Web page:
Resumes and Cover Letters

Girl Submitting Resume

Resumes

Your resume and cover letter are your marketing materials. By focusing on transferable skills, you can market yourself to any employer.

The resume is a brief document highlighting and promoting a job seeker's skills and abilities, and it is used to present a prospective employee in the best possible light for the purpose of getting to the interview. Most employers require a resume and a cover letter as part of an employment application. 

Make a strong first impression by learning how to create a resume that presents your skills and experience in the most positive light. The TMCC Career Hub can help you create a professional resume no matter where you are in your job search. 

For help getting started, schedule an appointment, review resume samples and formats in the Career Hub and attend a workshop to get started developing your own resume. 

Common Resume Formats

  • Functional or Skills-Based: The functional resume focuses on your skills and experiences. It is a great option if you have gaps in your employment history or you are changing career fields.
  • Chronological: The chronological resume lists your employment history in reverse chronological order beginning with your current or most recent position.
  • Combination: The combination resume begins with your skills and experiences and is followed by a chronological history of your employment. 

Common Mistakes

Typos: Proofread your resume for typos. Spell and grammar check may miss a typo; your potential employer won't. Read and reread your resume. Ask a friend to proofread for you, too. You cannot be too careful where typos are concerned. 

Font and size: Always be sure to use a standard, easy to read font. Fonts like Times New Roman or Arial are easy to read and look professional. Yes, you want your resume to standout, but not for the wrong reasons. Additionally, be sure that your font size is neither too small nor too large. 

Personal website: If you have a personal website and choose to list it on your resume, be sure that all of the content is appropriate. 

Templates: While templates are a great starting point, they will not help you stand out.  Make sure to create a resume that’s personalized and unique to you.  If you need formatting assistance, the Career Hub also has a Certified Professional Resume Writer who can help.  

Common Sections

Heading/Contact Info: This should include your first and last name, address, phone number and e-mail address. One important thing to remember in this section is to double check your e-mail and phone number.  Some people choose to include their full address while others only have the city and state. 

Profile/Summary: Avoid an “Objective” section as many employers are much more interested in what you offer them than what your objective is.  Use this space to highlight your value to a company making sure to include transferable skills.

Education: Include all relevant certifications, trainings, licenses and degrees. Make sure to list most recent dates first and include the institution, date you completed or will complete, the specific degree, license, etc., and the city and state.

Experience: Depending on whether you decided to write a functional or a chronological resume, this will look different. Keep in mind that you can include volunteer experience, job shadows, clinical hours and internships under experience. Focus on transferable skills and make sure the description of duties should be specific. List most recent experience first and include position, company name, dates employed and city and state.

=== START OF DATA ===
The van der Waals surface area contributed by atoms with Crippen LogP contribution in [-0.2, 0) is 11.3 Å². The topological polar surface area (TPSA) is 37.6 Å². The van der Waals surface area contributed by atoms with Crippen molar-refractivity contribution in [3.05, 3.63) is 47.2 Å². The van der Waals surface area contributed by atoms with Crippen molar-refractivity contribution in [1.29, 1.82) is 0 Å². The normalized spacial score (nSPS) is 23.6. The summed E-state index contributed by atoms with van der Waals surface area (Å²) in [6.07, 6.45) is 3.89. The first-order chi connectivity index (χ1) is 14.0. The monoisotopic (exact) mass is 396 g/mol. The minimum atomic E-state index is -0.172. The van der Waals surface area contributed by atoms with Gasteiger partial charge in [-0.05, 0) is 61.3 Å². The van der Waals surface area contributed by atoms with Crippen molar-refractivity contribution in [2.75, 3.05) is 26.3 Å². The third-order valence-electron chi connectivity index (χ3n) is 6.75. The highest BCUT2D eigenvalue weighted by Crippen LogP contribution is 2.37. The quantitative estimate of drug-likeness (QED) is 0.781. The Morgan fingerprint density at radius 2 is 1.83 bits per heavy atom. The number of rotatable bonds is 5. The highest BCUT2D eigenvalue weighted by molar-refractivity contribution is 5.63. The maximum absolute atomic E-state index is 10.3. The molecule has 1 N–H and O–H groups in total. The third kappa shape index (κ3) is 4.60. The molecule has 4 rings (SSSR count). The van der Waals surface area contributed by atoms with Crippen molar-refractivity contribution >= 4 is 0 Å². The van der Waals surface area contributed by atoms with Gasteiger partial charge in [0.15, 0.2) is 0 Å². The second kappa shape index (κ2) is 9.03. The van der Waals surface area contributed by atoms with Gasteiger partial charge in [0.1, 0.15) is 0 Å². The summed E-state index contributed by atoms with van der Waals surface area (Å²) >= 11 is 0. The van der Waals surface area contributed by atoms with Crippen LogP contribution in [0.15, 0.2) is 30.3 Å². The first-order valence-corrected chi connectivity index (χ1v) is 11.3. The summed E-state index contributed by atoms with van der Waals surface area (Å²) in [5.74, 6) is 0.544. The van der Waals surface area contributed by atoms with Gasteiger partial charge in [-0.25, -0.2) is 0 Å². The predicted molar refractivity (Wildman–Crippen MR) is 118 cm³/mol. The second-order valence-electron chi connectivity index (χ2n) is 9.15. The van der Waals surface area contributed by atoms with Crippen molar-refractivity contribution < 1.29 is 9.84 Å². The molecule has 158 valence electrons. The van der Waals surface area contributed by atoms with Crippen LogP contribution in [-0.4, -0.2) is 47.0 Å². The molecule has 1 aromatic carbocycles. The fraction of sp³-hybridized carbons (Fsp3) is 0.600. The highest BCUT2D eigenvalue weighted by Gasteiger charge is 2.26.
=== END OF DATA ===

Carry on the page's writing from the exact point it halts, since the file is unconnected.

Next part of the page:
References

Your list of references needs to be on a separate page. Avoid adding “References available upon request” on your resume as it is assumed that they will be available. Instead, include all of your references on a separate page and make sure to include their name, current title, position, phone number, e-mail and their relationship to you. Have at least three professional references available. Finally, avoid using relatives or family members as references. If you do not have three professional references consider instructors or volunteer coordinators that you have worked with.

Cover Letters

While your resume should be succinct and to-the-point, a cover letter allows you to describe your accomplishments and skills in a much more coherent way. Use your cover letter to explain how your values and goals align with the prospective organizations’ values and goals and to discuss how your experience will fulfill the job requirements. This may mean writing a different cover letter for each of the positions for which you are applying. Additionally, an effective cover letter can help you set yourself apart from other applicants by highlighting your background in a personal way, allowing an employer the opportunity to get to know you, rather than just your skills and experiences.

Cover letter sections

Heading/Contact Info: This should look the exact same as your resume heading. 

Company Info: Make sure to include the person you are writing to, their title, the company name, and address. 

Intro: Tell the employer where or how you found the position and why you are interested in the position and company. 

Skills/Accomplishments: Write 2-3 paragraphs highlighting what skills or accomplishments you have that will bring value to their company.  Focus on transferrable skills and spend each paragraph on one specific skill; do not try to cram four skills into one paragraph.  

Close: Thank the employer for their time, let them know that you will call to follow up if you don’t hear from them, and to contact you if they need anything else.